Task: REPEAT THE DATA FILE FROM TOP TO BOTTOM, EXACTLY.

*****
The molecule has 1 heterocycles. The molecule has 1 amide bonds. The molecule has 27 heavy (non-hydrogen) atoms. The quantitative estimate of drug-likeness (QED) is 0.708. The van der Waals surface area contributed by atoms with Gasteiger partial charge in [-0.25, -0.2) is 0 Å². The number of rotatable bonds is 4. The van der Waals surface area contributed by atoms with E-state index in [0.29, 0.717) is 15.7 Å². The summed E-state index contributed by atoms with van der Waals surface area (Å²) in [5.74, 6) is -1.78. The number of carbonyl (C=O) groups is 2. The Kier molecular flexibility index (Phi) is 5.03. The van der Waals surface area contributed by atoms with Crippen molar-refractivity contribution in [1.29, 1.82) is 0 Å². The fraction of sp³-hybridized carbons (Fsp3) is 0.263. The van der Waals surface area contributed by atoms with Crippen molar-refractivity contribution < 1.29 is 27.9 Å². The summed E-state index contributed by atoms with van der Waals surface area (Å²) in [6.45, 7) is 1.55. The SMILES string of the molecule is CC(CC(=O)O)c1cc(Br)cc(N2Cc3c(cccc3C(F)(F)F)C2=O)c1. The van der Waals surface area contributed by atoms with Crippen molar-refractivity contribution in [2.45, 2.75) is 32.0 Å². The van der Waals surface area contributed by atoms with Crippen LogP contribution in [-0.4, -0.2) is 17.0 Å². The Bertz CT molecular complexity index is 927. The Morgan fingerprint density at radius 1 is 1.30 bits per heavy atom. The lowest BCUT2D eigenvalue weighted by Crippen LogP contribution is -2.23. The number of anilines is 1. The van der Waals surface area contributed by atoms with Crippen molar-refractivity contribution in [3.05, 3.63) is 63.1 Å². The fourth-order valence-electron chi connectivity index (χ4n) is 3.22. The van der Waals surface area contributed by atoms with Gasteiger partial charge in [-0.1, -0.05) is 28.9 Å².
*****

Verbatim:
The molecule has 1 heterocycles. The molecule has 1 amide bonds. The molecule has 27 heavy (non-hydrogen) atoms. The quantitative estimate of drug-likeness (QED) is 0.708. The van der Waals surface area contributed by atoms with Gasteiger partial charge in [-0.25, -0.2) is 0 Å². The number of rotatable bonds is 4. The van der Waals surface area contributed by atoms with E-state index in [0.29, 0.717) is 15.7 Å². The summed E-state index contributed by atoms with van der Waals surface area (Å²) in [5.74, 6) is -1.78. The number of carbonyl (C=O) groups is 2. The Kier molecular flexibility index (Phi) is 5.03. The van der Waals surface area contributed by atoms with Crippen molar-refractivity contribution in [1.29, 1.82) is 0 Å². The fraction of sp³-hybridized carbons (Fsp3) is 0.263. The van der Waals surface area contributed by atoms with Crippen molar-refractivity contribution < 1.29 is 27.9 Å². The summed E-state index contributed by atoms with van der Waals surface area (Å²) in [6.45, 7) is 1.55. The SMILES string of the molecule is CC(CC(=O)O)c1cc(Br)cc(N2Cc3c(cccc3C(F)(F)F)C2=O)c1. The van der Waals surface area contributed by atoms with Crippen molar-refractivity contribution in [2.45, 2.75) is 32.0 Å². The van der Waals surface area contributed by atoms with Crippen LogP contribution in [-0.4, -0.2) is 17.0 Å². The Bertz CT molecular complexity index is 927. The Morgan fingerprint density at radius 1 is 1.30 bits per heavy atom. The lowest BCUT2D eigenvalue weighted by Crippen LogP contribution is -2.23. The number of anilines is 1. The van der Waals surface area contributed by atoms with Crippen molar-refractivity contribution in [3.05, 3.63) is 63.1 Å². The fourth-order valence-electron chi connectivity index (χ4n) is 3.22. The van der Waals surface area contributed by atoms with Gasteiger partial charge in [-0.1, -0.05) is 28.9 Å².